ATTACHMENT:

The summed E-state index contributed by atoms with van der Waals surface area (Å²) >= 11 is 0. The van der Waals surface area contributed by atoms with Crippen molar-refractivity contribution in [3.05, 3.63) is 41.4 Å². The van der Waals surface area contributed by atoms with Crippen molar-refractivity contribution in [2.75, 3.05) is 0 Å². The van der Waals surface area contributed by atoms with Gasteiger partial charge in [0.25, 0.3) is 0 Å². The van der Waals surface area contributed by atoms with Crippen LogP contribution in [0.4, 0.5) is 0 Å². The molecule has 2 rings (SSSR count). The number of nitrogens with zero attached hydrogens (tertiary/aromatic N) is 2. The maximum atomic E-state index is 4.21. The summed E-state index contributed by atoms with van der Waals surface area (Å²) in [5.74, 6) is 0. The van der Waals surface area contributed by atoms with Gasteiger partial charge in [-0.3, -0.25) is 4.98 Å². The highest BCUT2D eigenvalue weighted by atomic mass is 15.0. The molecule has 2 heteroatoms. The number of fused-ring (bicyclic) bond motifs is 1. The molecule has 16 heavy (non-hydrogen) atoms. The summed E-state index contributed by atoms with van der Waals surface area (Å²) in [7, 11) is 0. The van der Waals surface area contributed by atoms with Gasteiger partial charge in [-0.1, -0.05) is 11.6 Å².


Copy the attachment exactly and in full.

The summed E-state index contributed by atoms with van der Waals surface area (Å²) >= 11 is 0. The van der Waals surface area contributed by atoms with Crippen molar-refractivity contribution in [3.05, 3.63) is 41.4 Å². The van der Waals surface area contributed by atoms with Crippen molar-refractivity contribution in [2.75, 3.05) is 0 Å². The van der Waals surface area contributed by atoms with Gasteiger partial charge in [0.25, 0.3) is 0 Å². The van der Waals surface area contributed by atoms with Crippen LogP contribution in [0.4, 0.5) is 0 Å². The molecule has 2 rings (SSSR count). The number of nitrogens with zero attached hydrogens (tertiary/aromatic N) is 2. The maximum atomic E-state index is 4.21. The summed E-state index contributed by atoms with van der Waals surface area (Å²) in [5.74, 6) is 0. The van der Waals surface area contributed by atoms with Gasteiger partial charge in [-0.3, -0.25) is 4.98 Å². The highest BCUT2D eigenvalue weighted by atomic mass is 15.0. The molecule has 2 heteroatoms. The number of fused-ring (bicyclic) bond motifs is 1. The molecule has 16 heavy (non-hydrogen) atoms. The summed E-state index contributed by atoms with van der Waals surface area (Å²) in [7, 11) is 0. The van der Waals surface area contributed by atoms with Gasteiger partial charge in [-0.1, -0.05) is 11.6 Å².